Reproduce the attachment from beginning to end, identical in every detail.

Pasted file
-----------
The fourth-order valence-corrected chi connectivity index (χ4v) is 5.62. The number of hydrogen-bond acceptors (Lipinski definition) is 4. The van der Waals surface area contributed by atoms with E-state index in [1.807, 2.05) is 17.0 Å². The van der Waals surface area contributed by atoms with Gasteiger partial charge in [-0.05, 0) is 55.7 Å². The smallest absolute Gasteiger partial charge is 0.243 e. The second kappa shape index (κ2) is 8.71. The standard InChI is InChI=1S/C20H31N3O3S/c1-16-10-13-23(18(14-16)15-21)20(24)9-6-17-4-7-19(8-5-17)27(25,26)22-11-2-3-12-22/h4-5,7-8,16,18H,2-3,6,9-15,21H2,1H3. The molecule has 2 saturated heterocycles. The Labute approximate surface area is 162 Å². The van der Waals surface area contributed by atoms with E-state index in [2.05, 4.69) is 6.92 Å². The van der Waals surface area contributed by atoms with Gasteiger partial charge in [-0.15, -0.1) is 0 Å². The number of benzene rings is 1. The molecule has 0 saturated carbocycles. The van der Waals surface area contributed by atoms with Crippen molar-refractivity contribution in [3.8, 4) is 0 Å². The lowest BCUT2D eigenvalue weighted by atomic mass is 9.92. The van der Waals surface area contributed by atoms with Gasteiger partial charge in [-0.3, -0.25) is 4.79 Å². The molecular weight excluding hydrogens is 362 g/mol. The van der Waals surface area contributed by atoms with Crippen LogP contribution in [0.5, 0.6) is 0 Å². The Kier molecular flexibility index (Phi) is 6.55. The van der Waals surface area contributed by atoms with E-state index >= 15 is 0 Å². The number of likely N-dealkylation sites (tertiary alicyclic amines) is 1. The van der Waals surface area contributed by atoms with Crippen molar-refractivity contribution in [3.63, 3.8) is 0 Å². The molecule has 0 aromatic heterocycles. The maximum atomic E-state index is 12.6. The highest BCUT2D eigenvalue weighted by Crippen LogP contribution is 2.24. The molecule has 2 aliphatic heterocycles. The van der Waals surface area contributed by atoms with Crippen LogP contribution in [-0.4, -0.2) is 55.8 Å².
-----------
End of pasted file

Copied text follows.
The fourth-order valence-corrected chi connectivity index (χ4v) is 5.62. The number of hydrogen-bond acceptors (Lipinski definition) is 4. The van der Waals surface area contributed by atoms with E-state index in [1.807, 2.05) is 17.0 Å². The van der Waals surface area contributed by atoms with Gasteiger partial charge in [-0.05, 0) is 55.7 Å². The smallest absolute Gasteiger partial charge is 0.243 e. The second kappa shape index (κ2) is 8.71. The standard InChI is InChI=1S/C20H31N3O3S/c1-16-10-13-23(18(14-16)15-21)20(24)9-6-17-4-7-19(8-5-17)27(25,26)22-11-2-3-12-22/h4-5,7-8,16,18H,2-3,6,9-15,21H2,1H3. The molecule has 2 saturated heterocycles. The Labute approximate surface area is 162 Å². The van der Waals surface area contributed by atoms with E-state index in [2.05, 4.69) is 6.92 Å². The van der Waals surface area contributed by atoms with Gasteiger partial charge in [-0.15, -0.1) is 0 Å². The number of benzene rings is 1. The molecule has 0 saturated carbocycles. The van der Waals surface area contributed by atoms with Crippen molar-refractivity contribution in [3.8, 4) is 0 Å². The lowest BCUT2D eigenvalue weighted by atomic mass is 9.92. The van der Waals surface area contributed by atoms with Gasteiger partial charge in [-0.3, -0.25) is 4.79 Å². The molecular weight excluding hydrogens is 362 g/mol. The van der Waals surface area contributed by atoms with Crippen LogP contribution in [0.5, 0.6) is 0 Å². The Kier molecular flexibility index (Phi) is 6.55. The van der Waals surface area contributed by atoms with E-state index >= 15 is 0 Å². The number of likely N-dealkylation sites (tertiary alicyclic amines) is 1. The van der Waals surface area contributed by atoms with Crippen molar-refractivity contribution in [3.63, 3.8) is 0 Å². The molecule has 0 aromatic heterocycles. The maximum atomic E-state index is 12.6. The highest BCUT2D eigenvalue weighted by Crippen LogP contribution is 2.24. The molecule has 2 aliphatic heterocycles. The van der Waals surface area contributed by atoms with Crippen LogP contribution in [-0.4, -0.2) is 55.8 Å².